DIACORE is open to ancillary studies to extend the current core phenotyping panel. Planned ancillary studies entail more intense phenotyping in a random subset of patients, e.g. screening for sleep apnea syndrome, non-mydriatic retinal photography, measurements of skin autofluorescence and arterial stiffness parameters.
The calculation of DIACORE’s planned sample size of 6000 DM2 patients is based on estimations for renal events made in the UKPDS study : after approximately 10 years with DM2, 25% of patients had developed increased urinary albumin excretion (microalbuminuria), about 2-3% of patients progressed each year from normalbuminuria to macroalbuminuria and then reduced eGFR or ESRD, and annual mortality rate increased from 1.2 to 4.6% as patients progressed from normalbuminuria to macroalbuminuria. Loss to follow up was on average 1% per year .
Within the fifth year we expect to have recruited a cohort of 6000 participants. Based on the estimations made by Adler et al.  but assuming a more conservative drop out rate of 5% per year and a mortality rate of 4% per year, 750 (12.5%) participants will be lost to follow up and 600 (10%) will have died after the five years. We estimate that 1500 patients (25%) will have baseline microalbuminuria and that after 5 years 375 (6.25%) will develop microalbuminuria, macroalbuminuria, incident eGFR<60 ml/min/1.73 m2 or ESRD respectively, thus providing DIACORE with sufficient cases for cross-sectional and longitudinal analyses.
Data handling and protection
DIACORE constitutes a human biomaterial databank with implications for protection of individual patient data. At baseline assessment every participant receives a pseudonym ID. Personal information such as name and address is stored separately. All information gathered from the online questionnaire is stored in an online electronic case report form (Sapphire, MEDEORA GmbH; Köln, Germany) under a second pseudonym ID which is transformed from the first pseudonym ID by a commercial online provider. Transmission of data is encrypted using a 256bit-SSL standard.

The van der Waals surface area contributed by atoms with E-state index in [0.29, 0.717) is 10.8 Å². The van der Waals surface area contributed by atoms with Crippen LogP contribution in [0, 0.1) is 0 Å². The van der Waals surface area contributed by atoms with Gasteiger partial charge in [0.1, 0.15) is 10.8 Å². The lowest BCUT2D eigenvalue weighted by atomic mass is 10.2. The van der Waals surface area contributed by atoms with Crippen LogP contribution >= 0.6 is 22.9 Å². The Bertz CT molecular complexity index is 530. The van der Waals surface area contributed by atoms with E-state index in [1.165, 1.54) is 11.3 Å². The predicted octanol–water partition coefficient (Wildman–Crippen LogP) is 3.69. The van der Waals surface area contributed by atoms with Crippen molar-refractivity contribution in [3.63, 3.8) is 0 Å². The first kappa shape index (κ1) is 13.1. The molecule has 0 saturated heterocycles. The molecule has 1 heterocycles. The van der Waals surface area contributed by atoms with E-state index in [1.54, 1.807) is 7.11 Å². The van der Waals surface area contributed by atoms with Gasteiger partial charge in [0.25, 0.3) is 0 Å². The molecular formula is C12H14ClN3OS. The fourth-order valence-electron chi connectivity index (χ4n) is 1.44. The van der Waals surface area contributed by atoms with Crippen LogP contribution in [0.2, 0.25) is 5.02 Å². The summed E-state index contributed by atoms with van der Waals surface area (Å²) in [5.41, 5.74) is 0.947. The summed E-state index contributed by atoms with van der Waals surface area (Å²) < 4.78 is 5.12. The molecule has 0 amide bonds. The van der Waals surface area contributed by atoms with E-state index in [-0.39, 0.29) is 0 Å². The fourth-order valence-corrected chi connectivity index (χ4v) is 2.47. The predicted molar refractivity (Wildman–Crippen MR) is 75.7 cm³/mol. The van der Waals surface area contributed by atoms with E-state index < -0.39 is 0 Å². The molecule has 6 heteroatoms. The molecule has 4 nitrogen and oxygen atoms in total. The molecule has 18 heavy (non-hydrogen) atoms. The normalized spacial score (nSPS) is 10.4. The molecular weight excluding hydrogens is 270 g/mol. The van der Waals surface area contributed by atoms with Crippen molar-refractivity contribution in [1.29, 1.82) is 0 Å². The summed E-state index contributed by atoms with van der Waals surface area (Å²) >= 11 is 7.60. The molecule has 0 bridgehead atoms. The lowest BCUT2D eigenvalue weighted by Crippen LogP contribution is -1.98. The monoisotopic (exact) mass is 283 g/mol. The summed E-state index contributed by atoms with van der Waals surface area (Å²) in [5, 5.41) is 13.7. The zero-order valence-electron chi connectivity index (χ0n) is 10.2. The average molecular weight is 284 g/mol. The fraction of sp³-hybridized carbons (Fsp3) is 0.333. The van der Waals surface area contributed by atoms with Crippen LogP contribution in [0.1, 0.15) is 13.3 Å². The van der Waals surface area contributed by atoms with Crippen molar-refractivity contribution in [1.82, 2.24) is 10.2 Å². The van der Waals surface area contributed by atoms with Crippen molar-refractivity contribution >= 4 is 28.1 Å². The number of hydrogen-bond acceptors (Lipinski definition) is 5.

The data protection strategy is based on the generic model of the “platform for technology and methods for networked medical research” (TMF e.V., http://www.tmf-ev.de) supported by the German Ministry of Education and Research. A subset of the parameters obtained by questionnaire and by central laboratory testing is transferred to a central database which pools data from all five studies co-funded by the KfH Foundation for Preventive Medicine.
Ethical approval and informed consent
The protocol, the data protection strategy and the study procedures have been approved by the Ethics Committees of participating institutions and are in accordance with the Declaration of Helsinki. Patients participate in DIACORE only after providing informed written consent.
The DIAbetes COhoRtE (DIACORE) study is a large cohort of prevalent DM2 patients in Germany that started recruitment in February 2010 for long term prospective observation with follow-up examinations every 2 years. DIACORE aims to elucidate novel mechanisms involved in the development of DM2 complications with a focus on diabetes-associated kidney disease. To achieve this, standardized phenotyping is being performed every 2 years, with biobanking of serum, plasma, DNA, mRNA and urine for future scientific analyses. All procedures are standardized for collaborative projects with population-based [30, 31] and disease-based cohorts [35, 36]. Due to its size and prospective design, DIACORE is an important extension to the current worldwide repertoire of DM2 cohorts of Caucasian descent investigating diabetes complications [15, 48–51] and the first of comparable size in Germany.
DIACORE aims to recruit a representative sample of outpatient, ambulating DM2 patients in Germany. We have adopted a strategy of addressing eligible patients via several channels to achieve this aim: 1) a wide range of public communication media including local press and patient organisations, 2) major health insurance companies, 3) all general practitioners and 4) all diabetes specialists in a defined geographic region. Once the cohort is recruited, comparisons with the DM2 subsets of large population-based cohorts [4, 5, 52, 53] and with data from German diabetes disease management data bases will serve to assess potential bias.